Are you up-to-date with your teaching of the trial and execution of Charles I?

Sean Kelsey has recently published his research in a paper from the Institute of Historical Research which you can read in full here

What I offer here are some quick to digest edited highlights of the main thesis of his research

The trial and execution of Charles I are currently in the course of a major reappraisal. Regicide having conventionally been portrayed as inevitable by the time judicial proceedings against the king began, it has been argued more recently that the king’s execution was not even the intended outcome of his trial, let alone its inescapable objective. On this view, the principal goal, in bringing the king before a self‐styled high court of justice, on charges of treason, tyranny and murder, was to frighten him into submission to a new constitutional order. An isolated and embattled parliamentarian rump sought thereby to assume control of the person and authority of the king of England in order to help enable and legitimize a revolution establishing the constitutional supremacy of the house of commons in the overthrow of English prerogative monarchy. This revolution was aimed at removing the biggest obstacle to a peaceful settlement of the kingdom, namely the determined resistance of its lawful, sanctified ruler. Thereafter, the presence among the revolutionaries of a king, figuratively bound in chains and hoist back on his throne in order to lend his imprimatur, as necessary, to anything that they might act, would make it easier for this ‘frighted junto’ to rule England, reconquer Ireland, and hold Scotland at bay.

Debate over the charges to be pressed against the king, the evidence adduced in proof of those charges, and the steps in preparation for sentencing the royal prisoner at the bar, all strongly suggest that for most, if not all of his judges, the priority was not to kill him, but to extract his acknowledgment of their jurisdiction, in exchange for his life and his throne. That priority was amply illustrated, over and over, during the public proceedings, when the trial commissioners invited the king, again and again, to plead to the charges against him, repeatedly overlooking his refusal to do so.

Unsurprisingly perhaps, an attempt has been made to shore up the case for the inevitability of regicide.A ‘reactionary’ counter‐argument offered by Dr. Clive Holmes has disputed the evidential basis for what it dubbed a ‘revisionist’ interpretation of the trial and execution of Charles I, and posited a version of events in which the clear and inescapable will of the army that the king be put to death was deliberately concealed behind a ‘facade’ of moderation and sham negotiation.

Holmes asserted that ‘the idea that the trial was an elaborate piece of theatre in which the king was being offered every opportunity to save himself cannot be sustained from consideration of the legislation’ for the king’s trial; and that the charge against him was ‘a body‐blow’ that ‘could only admit a finding of the king’s guilt’. On 3 January 1649, the rump Commons had declared that it was treason for a king to wage war on parliament. The charge brought against Charles I recited a long list of his appearances in arms, at the head of armies, in defiance of the English parliament on numerous occasions between 1642 and 1645. The high court of justice heard the evidence of several dozen witnesses to the king’s martial exploits. Of old, armed resistance to the agents of legitimate authority in the land was the badge of the traitor under English law. And under English law, a convicted traitor could only have one fate. The case against Charles I was therefore open and shut – as was all too obvious to the king himself, who, ‘[o]nce the trial began … knew that he was doomed’.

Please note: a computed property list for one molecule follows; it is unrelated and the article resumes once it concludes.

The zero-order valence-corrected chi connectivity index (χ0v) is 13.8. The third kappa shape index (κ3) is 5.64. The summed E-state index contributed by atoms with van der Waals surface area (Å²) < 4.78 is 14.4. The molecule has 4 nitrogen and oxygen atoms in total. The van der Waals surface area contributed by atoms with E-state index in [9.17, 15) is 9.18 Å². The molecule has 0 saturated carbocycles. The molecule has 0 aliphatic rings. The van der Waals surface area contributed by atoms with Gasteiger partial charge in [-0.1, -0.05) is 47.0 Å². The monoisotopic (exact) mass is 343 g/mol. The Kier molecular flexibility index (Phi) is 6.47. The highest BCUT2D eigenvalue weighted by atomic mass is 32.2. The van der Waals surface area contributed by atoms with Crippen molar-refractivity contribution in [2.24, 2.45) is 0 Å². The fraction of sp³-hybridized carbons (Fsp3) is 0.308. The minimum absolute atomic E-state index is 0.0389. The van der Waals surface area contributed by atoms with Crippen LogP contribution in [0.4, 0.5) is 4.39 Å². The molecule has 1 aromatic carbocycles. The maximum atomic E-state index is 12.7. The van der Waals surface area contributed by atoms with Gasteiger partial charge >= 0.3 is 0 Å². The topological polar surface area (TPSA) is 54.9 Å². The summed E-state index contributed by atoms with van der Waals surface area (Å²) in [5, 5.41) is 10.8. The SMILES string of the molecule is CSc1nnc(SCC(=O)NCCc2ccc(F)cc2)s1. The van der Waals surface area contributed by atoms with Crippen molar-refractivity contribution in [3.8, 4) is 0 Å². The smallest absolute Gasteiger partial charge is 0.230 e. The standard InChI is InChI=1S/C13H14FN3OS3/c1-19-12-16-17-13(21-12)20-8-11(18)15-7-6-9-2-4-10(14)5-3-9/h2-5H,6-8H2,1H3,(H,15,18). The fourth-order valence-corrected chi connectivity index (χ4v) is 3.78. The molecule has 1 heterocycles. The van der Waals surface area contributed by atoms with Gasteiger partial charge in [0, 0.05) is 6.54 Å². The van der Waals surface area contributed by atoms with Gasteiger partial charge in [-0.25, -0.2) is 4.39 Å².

The case advanced by Holmes is deeply flawed, evidentially, rhetorically and logically. Whilst the legal instrumentation for the trial sought to impress upon the prisoner at the bar the mortal danger he faced, it also very deliberately preserved the scope, nevertheless, for him to mount a defence to the crimes of which he was accused. Far from underwriting the inevitability of regicide, the process of instrumenting the trial of Charles I evinced at every stage a strong desire to avoid killing the king if at all possible, underlining the genuine unpredictability of the most famous legal proceedings in English history.

From the outset, then, petitioners for justice not only urged a genuine trial of the king, but also openly envisaged at least the possibility of a future course of events in the culmination of which he might conceivably even be acquitted of the crimes with which it was intended he should be charged.

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